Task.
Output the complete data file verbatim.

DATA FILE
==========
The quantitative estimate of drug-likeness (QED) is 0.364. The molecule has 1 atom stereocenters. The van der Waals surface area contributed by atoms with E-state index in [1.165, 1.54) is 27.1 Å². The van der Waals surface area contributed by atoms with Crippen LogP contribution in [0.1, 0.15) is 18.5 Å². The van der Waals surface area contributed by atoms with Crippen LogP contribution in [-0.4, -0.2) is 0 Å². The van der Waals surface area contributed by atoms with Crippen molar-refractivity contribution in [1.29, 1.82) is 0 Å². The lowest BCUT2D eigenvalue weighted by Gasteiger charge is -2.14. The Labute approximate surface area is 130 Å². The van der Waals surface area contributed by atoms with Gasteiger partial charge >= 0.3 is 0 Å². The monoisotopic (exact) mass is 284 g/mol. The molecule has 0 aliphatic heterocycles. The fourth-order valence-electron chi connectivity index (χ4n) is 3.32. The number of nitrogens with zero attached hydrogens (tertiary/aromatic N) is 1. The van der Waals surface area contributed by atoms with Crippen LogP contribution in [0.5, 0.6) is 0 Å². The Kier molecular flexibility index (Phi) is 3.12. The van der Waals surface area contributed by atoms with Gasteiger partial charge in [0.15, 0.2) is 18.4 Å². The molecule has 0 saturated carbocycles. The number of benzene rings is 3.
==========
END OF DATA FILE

The quantitative estimate of drug-likeness (QED) is 0.364. The molecule has 1 atom stereocenters. The van der Waals surface area contributed by atoms with E-state index in [1.165, 1.54) is 27.1 Å². The van der Waals surface area contributed by atoms with Crippen LogP contribution in [0.1, 0.15) is 18.5 Å². The van der Waals surface area contributed by atoms with Crippen LogP contribution in [-0.4, -0.2) is 0 Å². The van der Waals surface area contributed by atoms with Crippen molar-refractivity contribution in [1.29, 1.82) is 0 Å². The lowest BCUT2D eigenvalue weighted by Gasteiger charge is -2.14. The Labute approximate surface area is 130 Å². The van der Waals surface area contributed by atoms with Gasteiger partial charge >= 0.3 is 0 Å². The monoisotopic (exact) mass is 284 g/mol. The molecule has 0 aliphatic heterocycles. The fourth-order valence-electron chi connectivity index (χ4n) is 3.32. The number of nitrogens with zero attached hydrogens (tertiary/aromatic N) is 1. The van der Waals surface area contributed by atoms with Crippen LogP contribution in [0.5, 0.6) is 0 Å². The Kier molecular flexibility index (Phi) is 3.12. The van der Waals surface area contributed by atoms with Gasteiger partial charge in [0.15, 0.2) is 18.4 Å². The molecule has 0 saturated carbocycles. The number of benzene rings is 3.